According to the U.S. Department of Education's college scorecard tool, just 3% of Harvard students take out federal student loans and among these students, the median amount owed at graduation is between $9,464 and $25,714.

As Alexandria Ocasio-Cortez put it yesterday on the Twitter machine, worrying about debt forgiveness going to the well-off is a red herring:

For that matter, elite schools, with their huge endowments, haven't been the primary drivers of the student debt crisis anyway. When she campaigned on debt relief in the presidential primary, Warren pointed out that as states pulled back from supporting higher education, public colleges and universities made up the shortfall by raising tuition and fees, passing on the costs to students and making it far harder for people to get a college education without going into debt.

So don't think of student debt relief as a handout to irresponsible borrowers. Think of it as fixing a structural problem in how we fund higher education — and one that needs to be prevented by restoring the public role in funding public education all the way through college, like civilized countries do.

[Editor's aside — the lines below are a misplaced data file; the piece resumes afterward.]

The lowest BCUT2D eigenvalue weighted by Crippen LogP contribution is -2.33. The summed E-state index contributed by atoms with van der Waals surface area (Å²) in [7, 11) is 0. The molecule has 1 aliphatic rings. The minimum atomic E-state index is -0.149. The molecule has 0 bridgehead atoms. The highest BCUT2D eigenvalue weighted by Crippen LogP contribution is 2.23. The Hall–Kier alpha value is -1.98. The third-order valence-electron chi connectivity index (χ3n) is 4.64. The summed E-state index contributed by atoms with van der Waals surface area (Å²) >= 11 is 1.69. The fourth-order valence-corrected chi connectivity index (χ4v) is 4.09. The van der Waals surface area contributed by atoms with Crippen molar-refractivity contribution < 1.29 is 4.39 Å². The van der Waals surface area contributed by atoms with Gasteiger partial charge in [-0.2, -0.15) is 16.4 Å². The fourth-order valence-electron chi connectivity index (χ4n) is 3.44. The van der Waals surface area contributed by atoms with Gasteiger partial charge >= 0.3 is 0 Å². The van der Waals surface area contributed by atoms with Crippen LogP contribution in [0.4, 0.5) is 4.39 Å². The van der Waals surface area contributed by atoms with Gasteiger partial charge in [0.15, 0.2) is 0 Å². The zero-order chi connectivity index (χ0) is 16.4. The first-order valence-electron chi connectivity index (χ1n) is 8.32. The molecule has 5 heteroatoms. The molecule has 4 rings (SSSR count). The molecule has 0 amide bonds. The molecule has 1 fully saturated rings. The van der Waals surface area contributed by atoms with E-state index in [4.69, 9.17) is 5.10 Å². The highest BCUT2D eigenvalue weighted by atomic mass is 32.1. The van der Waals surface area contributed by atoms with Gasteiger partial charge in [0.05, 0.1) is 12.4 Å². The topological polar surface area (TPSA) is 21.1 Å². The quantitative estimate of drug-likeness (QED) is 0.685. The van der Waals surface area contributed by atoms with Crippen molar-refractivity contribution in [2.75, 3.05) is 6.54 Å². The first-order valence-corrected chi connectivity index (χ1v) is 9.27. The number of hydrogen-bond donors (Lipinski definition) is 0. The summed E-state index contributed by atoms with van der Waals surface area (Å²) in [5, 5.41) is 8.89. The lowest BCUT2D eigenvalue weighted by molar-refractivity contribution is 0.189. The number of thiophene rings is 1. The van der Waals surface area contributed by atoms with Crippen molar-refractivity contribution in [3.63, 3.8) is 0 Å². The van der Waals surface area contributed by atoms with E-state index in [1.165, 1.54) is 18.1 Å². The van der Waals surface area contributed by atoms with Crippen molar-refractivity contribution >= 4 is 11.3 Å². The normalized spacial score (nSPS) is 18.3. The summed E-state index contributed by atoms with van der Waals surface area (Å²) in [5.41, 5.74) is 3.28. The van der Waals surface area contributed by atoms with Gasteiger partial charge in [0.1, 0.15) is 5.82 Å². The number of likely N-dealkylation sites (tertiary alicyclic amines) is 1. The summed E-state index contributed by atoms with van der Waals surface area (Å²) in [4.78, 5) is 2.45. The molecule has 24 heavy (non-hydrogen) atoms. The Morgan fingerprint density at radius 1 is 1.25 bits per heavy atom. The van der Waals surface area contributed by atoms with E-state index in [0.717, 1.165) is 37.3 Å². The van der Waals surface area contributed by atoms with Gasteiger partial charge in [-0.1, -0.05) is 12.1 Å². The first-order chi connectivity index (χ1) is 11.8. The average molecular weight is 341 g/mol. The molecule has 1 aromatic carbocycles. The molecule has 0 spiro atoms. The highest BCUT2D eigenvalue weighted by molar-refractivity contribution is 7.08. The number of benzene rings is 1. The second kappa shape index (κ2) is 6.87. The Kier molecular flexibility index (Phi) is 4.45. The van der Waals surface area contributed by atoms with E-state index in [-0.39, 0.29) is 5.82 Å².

There, Biden is on the right track. As he noted at the town hall, he's called for Congress to fund free community college for everyone, and for families whose income is below $125,000 a year, Biden's proposal would fund four years of tuition and fees at state universities as well. Both of those would go a long way toward making higher education more affordable to more people, and preventing a new cycle of student debt piling up.

And credit where it's due: Biden also called for making the interest rate on federal student loans zero percent, as it's been since Congress passed the CARES Act, and that would make a big difference, too, allowing people to actually start paying down the principal on those loans.